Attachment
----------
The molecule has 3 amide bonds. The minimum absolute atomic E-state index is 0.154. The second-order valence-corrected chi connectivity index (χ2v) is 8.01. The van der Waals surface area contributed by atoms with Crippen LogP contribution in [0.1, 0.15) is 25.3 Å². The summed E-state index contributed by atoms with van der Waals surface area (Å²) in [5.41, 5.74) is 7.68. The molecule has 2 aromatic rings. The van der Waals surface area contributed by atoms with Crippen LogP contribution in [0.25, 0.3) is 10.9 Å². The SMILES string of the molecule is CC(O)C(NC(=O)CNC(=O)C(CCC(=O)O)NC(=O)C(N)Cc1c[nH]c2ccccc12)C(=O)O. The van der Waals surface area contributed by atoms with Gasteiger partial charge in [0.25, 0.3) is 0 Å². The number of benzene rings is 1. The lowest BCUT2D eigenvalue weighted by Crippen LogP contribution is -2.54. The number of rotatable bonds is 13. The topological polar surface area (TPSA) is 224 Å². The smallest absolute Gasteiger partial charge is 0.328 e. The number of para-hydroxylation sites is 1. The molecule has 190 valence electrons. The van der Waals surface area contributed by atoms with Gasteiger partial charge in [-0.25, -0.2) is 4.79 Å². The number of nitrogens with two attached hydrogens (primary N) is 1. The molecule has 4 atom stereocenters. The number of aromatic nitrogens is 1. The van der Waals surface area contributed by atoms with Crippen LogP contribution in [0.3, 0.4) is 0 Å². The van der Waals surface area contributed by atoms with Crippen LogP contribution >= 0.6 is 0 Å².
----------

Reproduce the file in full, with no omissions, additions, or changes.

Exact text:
The molecule has 3 amide bonds. The minimum absolute atomic E-state index is 0.154. The second-order valence-corrected chi connectivity index (χ2v) is 8.01. The van der Waals surface area contributed by atoms with Crippen LogP contribution in [0.1, 0.15) is 25.3 Å². The summed E-state index contributed by atoms with van der Waals surface area (Å²) in [5.41, 5.74) is 7.68. The molecule has 2 aromatic rings. The van der Waals surface area contributed by atoms with Crippen LogP contribution in [0.25, 0.3) is 10.9 Å². The SMILES string of the molecule is CC(O)C(NC(=O)CNC(=O)C(CCC(=O)O)NC(=O)C(N)Cc1c[nH]c2ccccc12)C(=O)O. The van der Waals surface area contributed by atoms with Gasteiger partial charge in [0.25, 0.3) is 0 Å². The number of benzene rings is 1. The lowest BCUT2D eigenvalue weighted by Crippen LogP contribution is -2.54. The number of rotatable bonds is 13. The topological polar surface area (TPSA) is 224 Å². The smallest absolute Gasteiger partial charge is 0.328 e. The number of para-hydroxylation sites is 1. The molecule has 190 valence electrons. The van der Waals surface area contributed by atoms with Gasteiger partial charge in [-0.25, -0.2) is 4.79 Å². The number of nitrogens with two attached hydrogens (primary N) is 1. The molecule has 4 atom stereocenters. The number of aromatic nitrogens is 1. The van der Waals surface area contributed by atoms with Crippen LogP contribution in [0.3, 0.4) is 0 Å². The van der Waals surface area contributed by atoms with Crippen LogP contribution >= 0.6 is 0 Å².